Members of the Active 20-30 Club of Greater Sacramento sponsored a shopping spree at Kohl’s on Arden Way for 100 Rosa Parks K-8 students on September 10.
Chaperoned by a club member, each student shopped for clothing and shoes up to a limit of $130. Students also received backpacks, school supplies, breakfast and a free haircut from the Paul Mitchell School.
The Active 20-30 Club has sponsored a back-to-school shopping spree for students for more than 20 years.
Rosa Parks K-8 School hosted a Social-Emotional Learning Showcase and Spring Band Concert last month.
The evening celebrated the school’s social-emotional learning initiatives, including buddy classroom art work, performances by the Rosa Parks Beginning and Advanced Bands and a slide show highlighting the SEL Superstar celebrations held throughout the school year.
SEL Superstar students were also recognized for their outstanding SEL skills with special buttons and a huge round of applause from the audience.
Students were nominated each month for displaying SEL skills such as empathy, self-control, kindness and compassion and conflict resolution.
SCUSD Adult Education also provided SEL games and art activities for families to enjoy together. The event wrapped up with a delicious dinner provided by Capital Christian.
The Summer Food Service Program is free to all children 18 years of age or under, and persons over 18 who participate in a public or nonprofit private school program established for the mentally or physically handicapped.
The program runs from June 27th - July 28th.
Please check flyer for specific days and times that breakfast and lunch are served for each site.
Meal times are subject to change. Please call (916) 433-5325 to confirm any of these sites.
Rosa Parks K-8 School hosted its first ever Social and Emotional Learning (SEL) Showcase and Family Night last week.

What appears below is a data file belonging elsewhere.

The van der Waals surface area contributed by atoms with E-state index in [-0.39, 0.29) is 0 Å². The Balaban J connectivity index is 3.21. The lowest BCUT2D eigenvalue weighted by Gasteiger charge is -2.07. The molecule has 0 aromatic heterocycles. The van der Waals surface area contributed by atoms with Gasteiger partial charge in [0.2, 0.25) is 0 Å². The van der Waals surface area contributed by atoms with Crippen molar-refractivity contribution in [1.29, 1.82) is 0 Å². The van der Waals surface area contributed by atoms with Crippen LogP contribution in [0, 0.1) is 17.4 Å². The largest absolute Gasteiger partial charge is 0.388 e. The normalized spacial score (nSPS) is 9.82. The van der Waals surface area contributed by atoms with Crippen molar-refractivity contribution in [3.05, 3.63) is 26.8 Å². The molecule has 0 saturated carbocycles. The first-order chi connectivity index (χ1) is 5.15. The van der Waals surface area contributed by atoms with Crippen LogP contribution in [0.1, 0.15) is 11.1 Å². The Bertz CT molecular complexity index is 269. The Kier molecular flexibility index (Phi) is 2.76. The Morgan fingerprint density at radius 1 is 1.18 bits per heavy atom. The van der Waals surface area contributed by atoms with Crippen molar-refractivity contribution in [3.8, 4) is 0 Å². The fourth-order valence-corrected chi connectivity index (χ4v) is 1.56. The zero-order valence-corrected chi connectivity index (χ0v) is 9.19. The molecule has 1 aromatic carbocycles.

The evening celebrated the Social and Emotional Learning taking place at Rosa Parks. Student artwork was displayed and primary grade students recited “The Pride Creed.” Students in grades 4-6 sang “I Believe I Can Fly.”
SEL” Superstar” students were recognized for their outstanding SEL skills with special “Superstar” buttons and a slideshow. Students were nominated each month for displaying SEL skills such as empathy, self-control, kindness, compassion and conflict resolution.
Parents and guardians were on hand with cameras and cellphones, taking video and snapping photos of their student’s achievements. SCUSD Adult Education also provided SEL games and art activities for all ages to enjoy. The event wrapped up with a hot dog dinner courtesy of Rosa Parks PTO.
Rosa Louise McCauley Parks (February 4, 1913 – October 24, 2005) was an African-American Civil Rights activist, whom the United States Congress called “the first lady of civil rights” and “the mother of the freedom movement.”
On December 1, 1955, in Montgomery, Alabama, Parks refused to obey bus driver James F. Blake’s order to give up her seat in the colored section to a white passenger, after the white section was filled. Parks was not the first person to resist bus segregation.
She is one of many extraordinary women for whom an SCUSD school is named that the district is celebrating for National Women’s History Month. Others include philanthropist Phoebe Hearst, longtime state librarian Caroline Wenzel, suffragette Susan B. Anthony and Ethel I. Baker, who served as superintendent of the Fruit Ridge District for a staggering 37 years.
The Rosa Parks Student Support Center and the Men’s and Women’s Active 20-30 Club of Sacramento teamed up last month to provide 100 students with a shopping spree at Kohl’s, a free back-to-school haircut courtesy the Paul Mitchell School and a brand new backpack.
Students were paired with a 20-30 member who helped them purchase clothes and shoes totaling up to $144.
The Active 20-30 Club of Sacramento also chartered buses and provided warm breakfasts for everyone.
The club’s motto states: “One never stands so tall when kneeling to help a child.”
Rosa Parks Middle School held its first annual Career Week from May 28 through May 31.Various professionals visited the campus to explain their careers to students.